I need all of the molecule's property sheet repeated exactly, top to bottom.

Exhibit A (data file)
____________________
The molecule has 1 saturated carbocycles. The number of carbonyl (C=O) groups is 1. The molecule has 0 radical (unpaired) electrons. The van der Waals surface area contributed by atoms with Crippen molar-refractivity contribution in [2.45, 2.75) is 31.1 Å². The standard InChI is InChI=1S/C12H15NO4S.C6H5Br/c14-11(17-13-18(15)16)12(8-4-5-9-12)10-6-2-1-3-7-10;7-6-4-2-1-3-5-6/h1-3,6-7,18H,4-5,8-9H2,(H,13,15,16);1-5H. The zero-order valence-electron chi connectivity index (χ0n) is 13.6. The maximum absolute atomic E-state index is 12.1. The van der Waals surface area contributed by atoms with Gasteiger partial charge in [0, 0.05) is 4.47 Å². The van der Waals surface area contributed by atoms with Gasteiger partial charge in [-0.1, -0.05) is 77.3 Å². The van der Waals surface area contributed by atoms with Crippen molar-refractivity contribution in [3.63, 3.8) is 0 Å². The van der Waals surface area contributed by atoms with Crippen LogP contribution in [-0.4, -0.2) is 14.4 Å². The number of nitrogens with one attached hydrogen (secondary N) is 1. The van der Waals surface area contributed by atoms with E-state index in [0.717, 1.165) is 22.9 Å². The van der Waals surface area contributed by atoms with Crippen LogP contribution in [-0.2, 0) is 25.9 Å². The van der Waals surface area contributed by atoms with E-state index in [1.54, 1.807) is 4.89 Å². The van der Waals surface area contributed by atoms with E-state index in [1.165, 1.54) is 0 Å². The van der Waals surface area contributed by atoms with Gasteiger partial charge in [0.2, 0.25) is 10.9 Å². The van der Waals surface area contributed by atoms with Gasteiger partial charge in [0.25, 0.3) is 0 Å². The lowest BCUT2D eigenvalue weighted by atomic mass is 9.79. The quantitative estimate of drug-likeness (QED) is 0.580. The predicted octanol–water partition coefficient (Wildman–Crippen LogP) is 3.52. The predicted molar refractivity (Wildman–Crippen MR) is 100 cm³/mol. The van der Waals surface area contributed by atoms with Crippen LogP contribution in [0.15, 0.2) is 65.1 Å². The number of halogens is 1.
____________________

The molecule has 1 saturated carbocycles. The number of carbonyl (C=O) groups is 1. The molecule has 0 radical (unpaired) electrons. The van der Waals surface area contributed by atoms with Crippen molar-refractivity contribution in [2.45, 2.75) is 31.1 Å². The standard InChI is InChI=1S/C12H15NO4S.C6H5Br/c14-11(17-13-18(15)16)12(8-4-5-9-12)10-6-2-1-3-7-10;7-6-4-2-1-3-5-6/h1-3,6-7,18H,4-5,8-9H2,(H,13,15,16);1-5H. The zero-order valence-electron chi connectivity index (χ0n) is 13.6. The maximum absolute atomic E-state index is 12.1. The van der Waals surface area contributed by atoms with Gasteiger partial charge in [0, 0.05) is 4.47 Å². The van der Waals surface area contributed by atoms with Gasteiger partial charge in [-0.1, -0.05) is 77.3 Å². The van der Waals surface area contributed by atoms with Crippen molar-refractivity contribution in [3.63, 3.8) is 0 Å². The van der Waals surface area contributed by atoms with Crippen LogP contribution in [-0.4, -0.2) is 14.4 Å². The number of nitrogens with one attached hydrogen (secondary N) is 1. The van der Waals surface area contributed by atoms with E-state index in [0.717, 1.165) is 22.9 Å². The van der Waals surface area contributed by atoms with Crippen LogP contribution in [-0.2, 0) is 25.9 Å². The van der Waals surface area contributed by atoms with E-state index in [1.54, 1.807) is 4.89 Å². The van der Waals surface area contributed by atoms with E-state index in [1.165, 1.54) is 0 Å². The van der Waals surface area contributed by atoms with Gasteiger partial charge in [0.2, 0.25) is 10.9 Å². The van der Waals surface area contributed by atoms with Gasteiger partial charge in [0.25, 0.3) is 0 Å². The lowest BCUT2D eigenvalue weighted by atomic mass is 9.79. The quantitative estimate of drug-likeness (QED) is 0.580. The predicted octanol–water partition coefficient (Wildman–Crippen LogP) is 3.52. The predicted molar refractivity (Wildman–Crippen MR) is 100 cm³/mol. The van der Waals surface area contributed by atoms with Crippen LogP contribution in [0.15, 0.2) is 65.1 Å². The number of halogens is 1.